Grayson wreaks havoc, even in south

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Grayson wreaks havoc, even in south

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Cate Casparius ’19

 

It’s a known fact that winters can be brutal in some parts of America but for those who can’t deal with the plummeting temperatures in these cold months, escape the chills to warmer weather found in the southern states of the country. However, nor’easter storm, Grayson, targeted not only the north east but the east coast.

According to constant updates on Weather.com, “Grayson was one of the heaviest one-day snowfalls on record in both Savannah, Georgia, and Charleston, South Carolina.”

Temperatures also dropped below 40 degrees in Florida and in Tallahassee, northern Florida, people experienced their first snowfall since 1989.

In an article written on The Washington Post, scientists blame climate change for the abnormal weather patterns in the East.

“Research by Diffenbaugh and his colleagues have suggested that at least one odd winter weather pattern affecting the United States of late is getting more common in a way that might be related to a changing climate,” the article suggested. They’re referring to this as the “North American winter temperature dipole”. This is a winter situation in which the Western regions of the United States up to the Rockies are warmer than normal while the Eastern region of the country is abnormally cold.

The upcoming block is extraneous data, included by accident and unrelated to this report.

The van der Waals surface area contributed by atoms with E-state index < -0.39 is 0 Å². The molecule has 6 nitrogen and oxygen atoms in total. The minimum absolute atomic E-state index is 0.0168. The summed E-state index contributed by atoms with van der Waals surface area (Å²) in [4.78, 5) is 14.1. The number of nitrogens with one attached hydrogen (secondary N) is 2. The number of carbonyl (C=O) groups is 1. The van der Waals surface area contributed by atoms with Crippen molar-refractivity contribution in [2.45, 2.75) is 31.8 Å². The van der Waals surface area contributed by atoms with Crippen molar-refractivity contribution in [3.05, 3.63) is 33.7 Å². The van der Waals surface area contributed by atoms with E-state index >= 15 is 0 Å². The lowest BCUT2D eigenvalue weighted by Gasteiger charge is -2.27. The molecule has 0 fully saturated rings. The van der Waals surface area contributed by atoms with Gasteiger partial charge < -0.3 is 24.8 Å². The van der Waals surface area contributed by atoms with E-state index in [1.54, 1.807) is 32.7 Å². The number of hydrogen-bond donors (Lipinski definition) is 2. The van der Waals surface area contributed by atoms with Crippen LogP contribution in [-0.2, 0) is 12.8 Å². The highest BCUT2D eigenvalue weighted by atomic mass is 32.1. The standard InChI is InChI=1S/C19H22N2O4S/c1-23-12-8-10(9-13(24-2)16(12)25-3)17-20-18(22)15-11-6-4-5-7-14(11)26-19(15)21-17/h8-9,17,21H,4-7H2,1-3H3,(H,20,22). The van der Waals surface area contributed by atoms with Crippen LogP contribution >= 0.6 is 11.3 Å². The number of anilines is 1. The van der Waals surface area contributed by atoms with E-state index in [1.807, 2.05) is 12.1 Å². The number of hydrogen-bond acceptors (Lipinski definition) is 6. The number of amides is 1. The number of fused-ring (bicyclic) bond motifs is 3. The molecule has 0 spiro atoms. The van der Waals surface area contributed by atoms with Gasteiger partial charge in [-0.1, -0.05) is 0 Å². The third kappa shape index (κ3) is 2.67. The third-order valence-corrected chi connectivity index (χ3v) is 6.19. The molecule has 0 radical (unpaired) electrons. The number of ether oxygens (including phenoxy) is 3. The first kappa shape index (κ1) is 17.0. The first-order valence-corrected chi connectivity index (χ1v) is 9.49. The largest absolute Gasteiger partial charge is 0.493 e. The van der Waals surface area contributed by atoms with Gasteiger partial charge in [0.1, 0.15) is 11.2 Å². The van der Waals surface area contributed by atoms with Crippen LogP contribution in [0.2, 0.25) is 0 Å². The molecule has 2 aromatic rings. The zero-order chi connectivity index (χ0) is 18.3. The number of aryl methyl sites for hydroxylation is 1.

Will Rosenthal ’19 is studying climate change and its effects on the planet in a few classes. He mentioned that his “greatest fear of climate change is that it will disorient the way people live.”

In South Carolina, the state experienced its second snowfall of the season so far. “Charleston International Airport picked up 5.3 inches of snow Jan. 3, making it the third-heaviest one-day snowfall on record there,” according to Weather.com. Due to the inexperience of these weather conditions, there has been hundreds of crashes  on snow and ice covered roads reported and four people dead.

Current University of South Carolina student, Mikayla DiDonato ‘17 mentioned that the warm weather typically found in South Carolina was a persuading factor for her in choosing a college. “All of my school friends and I can still hardly believe that it’s snowing there, even after seeing photos,” DiDonato said. “It’s going to be weird going back to similar weather as home since I was so excited to go back to warmer temperature.”

States of emergency were also declared in North Carolina and Virginia due to the conditions from Grayson. Nicole Welch ‘17, current attendee at the University of North Carolina mentioned that weather wasn’t a deciding factor in her decision to attend UNC, however the fluctuation of temperatures is a hassle. “To be honest it’s kind of annoying. One day this fall It could’ve been 50 degrees and the next 90,” Welch said.

The inexperience of dealing with snow in North Carolina also came as a shock to Welch. “It’s funny because it snowed down there a few days before the first snowfall up here,” she mentioned. “The school didn’t cancel classes but sent out a ton of emails about how important it is to stay safe in these dangerous conditions and I couldn’t help but laugh because the snow was nothing compared to what we get up here.”

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